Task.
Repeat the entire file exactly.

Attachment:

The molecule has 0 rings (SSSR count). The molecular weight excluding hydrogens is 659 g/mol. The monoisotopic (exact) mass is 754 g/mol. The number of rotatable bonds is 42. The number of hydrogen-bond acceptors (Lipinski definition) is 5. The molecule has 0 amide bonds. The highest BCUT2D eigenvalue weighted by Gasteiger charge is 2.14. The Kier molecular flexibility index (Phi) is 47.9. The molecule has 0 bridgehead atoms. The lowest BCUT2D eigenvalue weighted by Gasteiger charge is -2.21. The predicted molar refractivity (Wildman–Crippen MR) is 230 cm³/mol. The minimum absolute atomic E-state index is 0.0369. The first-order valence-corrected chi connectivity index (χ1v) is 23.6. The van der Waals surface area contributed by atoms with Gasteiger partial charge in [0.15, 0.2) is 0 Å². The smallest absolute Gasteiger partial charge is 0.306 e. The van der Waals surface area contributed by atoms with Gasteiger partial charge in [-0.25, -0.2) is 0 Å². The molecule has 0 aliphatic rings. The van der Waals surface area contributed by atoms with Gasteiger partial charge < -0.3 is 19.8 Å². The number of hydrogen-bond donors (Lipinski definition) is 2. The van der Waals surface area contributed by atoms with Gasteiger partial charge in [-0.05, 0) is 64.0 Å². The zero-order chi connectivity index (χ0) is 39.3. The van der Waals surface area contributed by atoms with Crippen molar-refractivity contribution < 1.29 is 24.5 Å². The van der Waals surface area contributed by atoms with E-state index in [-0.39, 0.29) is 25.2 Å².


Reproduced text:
The molecule has 0 rings (SSSR count). The molecular weight excluding hydrogens is 659 g/mol. The monoisotopic (exact) mass is 754 g/mol. The number of rotatable bonds is 42. The number of hydrogen-bond acceptors (Lipinski definition) is 5. The molecule has 0 amide bonds. The highest BCUT2D eigenvalue weighted by Gasteiger charge is 2.14. The Kier molecular flexibility index (Phi) is 47.9. The molecule has 0 bridgehead atoms. The lowest BCUT2D eigenvalue weighted by Gasteiger charge is -2.21. The predicted molar refractivity (Wildman–Crippen MR) is 230 cm³/mol. The minimum absolute atomic E-state index is 0.0369. The first-order valence-corrected chi connectivity index (χ1v) is 23.6. The van der Waals surface area contributed by atoms with Gasteiger partial charge in [0.15, 0.2) is 0 Å². The smallest absolute Gasteiger partial charge is 0.306 e. The van der Waals surface area contributed by atoms with Gasteiger partial charge in [-0.25, -0.2) is 0 Å². The molecule has 0 aliphatic rings. The van der Waals surface area contributed by atoms with Gasteiger partial charge < -0.3 is 19.8 Å². The number of hydrogen-bond donors (Lipinski definition) is 2. The van der Waals surface area contributed by atoms with Gasteiger partial charge in [-0.05, 0) is 64.0 Å². The zero-order chi connectivity index (χ0) is 39.3. The van der Waals surface area contributed by atoms with Crippen molar-refractivity contribution < 1.29 is 24.5 Å². The van der Waals surface area contributed by atoms with E-state index in [-0.39, 0.29) is 25.2 Å².